We face risks each day of our lives. Most of us avoid thinking about risks, because they are either to numerous or too remote to worry about. It seems common, in fact, to waste energy worrying about things that will never happen. That is not to say that we should never plan for negative outcomes. The approach I recommend is to “hope for the best, but plan for the worst.” In other words, manage your risks.
The term “risk management” is used different ways in different industries. In banking, it means: what is the most we could lose in a given timeframe? In corporate finance, it means: how much could a change in fortunes at the other company affect our balance sheet? In financial planning, it usually means: an insurance pitch. Risk management is at least as much art as it is science. The US banking industry found this out when their faulty science led to the credit crisis during 2008. Possibly the most effective way to manage risk is to think of all the risks you face, then decide how you will address each one.
There are four possibilities when deciding how to address risks that you face. You can either accept the risk, reduce the risk, insure the risk, or avoid the risk. Let me offer a couple examples of each. Some of the risks I accept include: getting food poisoning at a restaurant, a helicopter crashing on me as I walk to work, or losing my job. Some of the risks I try to reduce are: injury in a car accident (by wearing a seatbelt and driving a car with airbags), drowning while boating (by wearing a lifejacket), and having my house broken into (by locking doors). Some of the risks that I insure include: dying before retirement (with life insurance), being unable to work (with disability insurance), and losing my house or belongings in a fire (with home insurance). Some risks I avoid altogether are: losing money in a casino, being hit by a car while riding a motorcycle and any drug-related risks.
The worst things that could happen to derail your financial plan are specific to you, and different people, even when facing the same risk, may react differently. The following are some suggestions to consider. Put into place your own solutions, and you will have peace of mind, which allows you to focus on more meaningful activities.
We will all die one day, so the risk of death is actually certain. You may, one day, be ready for death, but what happens if you die too soon? If no one is dependent on you, you can accept the risk. If your family depends on your income, you can buy life insurance to replace the income. When you are financially prepared to retire, you no longer need insurance to replace your income. If your business depends on you, you could prepare a clear succession plan. If a foundation depends on you, you could set up a trust with a clear indenture. Most of these issues are referred to as “estate planning.”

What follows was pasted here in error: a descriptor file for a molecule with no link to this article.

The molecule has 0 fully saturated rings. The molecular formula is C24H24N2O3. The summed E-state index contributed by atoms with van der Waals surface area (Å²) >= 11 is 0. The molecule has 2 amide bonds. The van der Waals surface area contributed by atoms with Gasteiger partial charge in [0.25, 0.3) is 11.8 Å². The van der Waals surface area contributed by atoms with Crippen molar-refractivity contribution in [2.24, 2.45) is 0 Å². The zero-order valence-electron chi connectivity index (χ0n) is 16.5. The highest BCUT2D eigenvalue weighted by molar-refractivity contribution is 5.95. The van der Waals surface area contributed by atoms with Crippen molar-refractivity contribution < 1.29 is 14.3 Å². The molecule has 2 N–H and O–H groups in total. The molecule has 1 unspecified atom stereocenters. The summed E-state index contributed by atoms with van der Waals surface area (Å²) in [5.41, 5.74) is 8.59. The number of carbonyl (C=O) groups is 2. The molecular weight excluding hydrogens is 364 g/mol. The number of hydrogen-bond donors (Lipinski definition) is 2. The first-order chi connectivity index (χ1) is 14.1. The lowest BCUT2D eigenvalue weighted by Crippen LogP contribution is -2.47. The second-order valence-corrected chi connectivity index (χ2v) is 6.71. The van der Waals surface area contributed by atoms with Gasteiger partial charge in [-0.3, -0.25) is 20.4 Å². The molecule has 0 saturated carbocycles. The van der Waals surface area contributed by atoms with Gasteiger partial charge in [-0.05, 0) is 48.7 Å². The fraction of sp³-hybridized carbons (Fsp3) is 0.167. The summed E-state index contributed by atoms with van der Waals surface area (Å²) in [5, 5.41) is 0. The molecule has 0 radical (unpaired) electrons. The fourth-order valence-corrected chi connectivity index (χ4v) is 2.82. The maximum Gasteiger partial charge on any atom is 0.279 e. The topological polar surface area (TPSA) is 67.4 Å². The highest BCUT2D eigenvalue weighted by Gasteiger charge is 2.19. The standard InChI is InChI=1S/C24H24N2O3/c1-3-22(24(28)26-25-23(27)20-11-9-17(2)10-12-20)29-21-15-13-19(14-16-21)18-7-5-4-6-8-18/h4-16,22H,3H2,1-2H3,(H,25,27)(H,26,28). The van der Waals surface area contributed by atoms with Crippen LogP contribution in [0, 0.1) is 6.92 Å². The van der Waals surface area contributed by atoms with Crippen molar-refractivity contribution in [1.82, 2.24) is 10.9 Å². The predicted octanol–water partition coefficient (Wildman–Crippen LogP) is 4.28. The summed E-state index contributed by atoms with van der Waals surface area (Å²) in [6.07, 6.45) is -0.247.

The chances of suffering a disability are greater than dying prematurely. You may be able to rely on family or friends to care for you during a disability. Some people prefer to be independent, or already have family who depend on them, so they buy disability insurance to create income. Debt often becomes the greatest burden for people who are unable to work, so keeping debt under control is one way to reduce this risk.
It’s probably safe to say that no one who gets married, plans to divorce, but it happens to almost half of all couples. Some problems that might follow a divorce include splitting illiquid assets, increased child care costs or travel costs, spousal and child support payments, and legal costs. Besides that, estate planning issues need to be reviewed, such as inheritance and guardianship. Further, if one spouse stayed out of the workforce to raise children, that person may be at a disadvantage when returning to work. Some of these issues can be addressed with a prenuptial agreement, others with the separation agreement. Sometimes, using a divorce counsellor or arbiter instead of a lawyer can save cost and improve the agreement.
What ideas do you have for dealing with the loss of your job? What if you were held legally liable for someone’s injury or loss? Would you be prepared in the case of a natural disaster or a war? I hope never to have to deal with these issues, but it may be helpful to have a plan.
The last risk I will address is market loss. This is a sure risk for anyone who invests in stock market-related investments, either ETFs, mutual funds or individual stocks. Many people feel that they’ve lost money when the market value of their account decreases. You could avoid this risk by not investing in stocks, but you will also miss out on the growth and dividends of stocks. To be fair, bonds have often returned as much as stocks, and term deposits did better in the early 1980s. You could reduce your risk by investing only a portion in stocks or by owning a market-neutral hedge fund. You could try to insure your risk by owning segregated funds, principal protected notes or options; these types of insurance each have a cost. Or you could accept the risk. Accepting the risk means not selling in panic when the market value falls and not buying in euphoria when the market surges ahead. Not everyone has the constitution to accept the risk of a market loss, but if you understand investing, accepting this risk can be profitable.
We are each faced with many risks in our life. The way we choose to respond depends on our individual personality and outlook. It’s beneficial to consider the risks that you face and choose whether you will avoid them, reduce them, insure them or accept them. If you will reduce or accept the risk, have a plan on how you will deal with it. Then, inform your family or anyone who depends on your or upon whom you may depend, so that everyone can react appropriately in a difficult situation.